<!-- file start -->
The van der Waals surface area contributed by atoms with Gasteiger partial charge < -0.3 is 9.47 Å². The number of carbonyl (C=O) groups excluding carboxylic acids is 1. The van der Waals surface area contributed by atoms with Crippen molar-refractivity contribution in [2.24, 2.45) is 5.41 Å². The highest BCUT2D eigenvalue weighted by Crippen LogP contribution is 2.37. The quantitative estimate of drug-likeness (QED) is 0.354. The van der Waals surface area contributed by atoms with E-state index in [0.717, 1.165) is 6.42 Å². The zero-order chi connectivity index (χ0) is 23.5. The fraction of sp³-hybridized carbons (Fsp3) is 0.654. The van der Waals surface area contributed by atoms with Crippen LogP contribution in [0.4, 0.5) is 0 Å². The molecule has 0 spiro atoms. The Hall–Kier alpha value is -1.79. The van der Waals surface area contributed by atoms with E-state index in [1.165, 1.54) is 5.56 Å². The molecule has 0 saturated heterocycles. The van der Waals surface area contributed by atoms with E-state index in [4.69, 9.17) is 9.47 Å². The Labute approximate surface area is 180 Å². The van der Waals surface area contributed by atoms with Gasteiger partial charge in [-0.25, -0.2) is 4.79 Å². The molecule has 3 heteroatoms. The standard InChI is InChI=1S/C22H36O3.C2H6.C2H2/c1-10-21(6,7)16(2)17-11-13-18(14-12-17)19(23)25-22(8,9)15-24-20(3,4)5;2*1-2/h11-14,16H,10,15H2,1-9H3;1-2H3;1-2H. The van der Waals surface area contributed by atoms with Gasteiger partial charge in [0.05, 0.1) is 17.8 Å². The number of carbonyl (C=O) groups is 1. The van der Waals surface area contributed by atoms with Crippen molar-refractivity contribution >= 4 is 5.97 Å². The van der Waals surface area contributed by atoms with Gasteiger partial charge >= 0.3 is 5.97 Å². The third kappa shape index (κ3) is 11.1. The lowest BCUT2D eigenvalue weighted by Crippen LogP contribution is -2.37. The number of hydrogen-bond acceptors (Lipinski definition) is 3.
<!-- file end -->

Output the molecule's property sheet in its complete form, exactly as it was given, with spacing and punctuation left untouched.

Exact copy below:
The van der Waals surface area contributed by atoms with Gasteiger partial charge < -0.3 is 9.47 Å². The number of carbonyl (C=O) groups excluding carboxylic acids is 1. The van der Waals surface area contributed by atoms with Crippen molar-refractivity contribution in [2.24, 2.45) is 5.41 Å². The highest BCUT2D eigenvalue weighted by Crippen LogP contribution is 2.37. The quantitative estimate of drug-likeness (QED) is 0.354. The van der Waals surface area contributed by atoms with E-state index in [0.717, 1.165) is 6.42 Å². The zero-order chi connectivity index (χ0) is 23.5. The fraction of sp³-hybridized carbons (Fsp3) is 0.654. The van der Waals surface area contributed by atoms with Crippen LogP contribution in [0.4, 0.5) is 0 Å². The molecule has 0 spiro atoms. The Hall–Kier alpha value is -1.79. The van der Waals surface area contributed by atoms with E-state index in [1.165, 1.54) is 5.56 Å². The molecule has 0 saturated heterocycles. The van der Waals surface area contributed by atoms with E-state index in [4.69, 9.17) is 9.47 Å². The Labute approximate surface area is 180 Å². The van der Waals surface area contributed by atoms with Gasteiger partial charge in [-0.25, -0.2) is 4.79 Å². The molecule has 3 heteroatoms. The standard InChI is InChI=1S/C22H36O3.C2H6.C2H2/c1-10-21(6,7)16(2)17-11-13-18(14-12-17)19(23)25-22(8,9)15-24-20(3,4)5;2*1-2/h11-14,16H,10,15H2,1-9H3;1-2H3;1-2H. The van der Waals surface area contributed by atoms with Gasteiger partial charge in [0.05, 0.1) is 17.8 Å². The number of carbonyl (C=O) groups is 1. The van der Waals surface area contributed by atoms with Crippen molar-refractivity contribution >= 4 is 5.97 Å². The van der Waals surface area contributed by atoms with Gasteiger partial charge >= 0.3 is 5.97 Å². The third kappa shape index (κ3) is 11.1. The lowest BCUT2D eigenvalue weighted by Crippen LogP contribution is -2.37. The number of hydrogen-bond acceptors (Lipinski definition) is 3.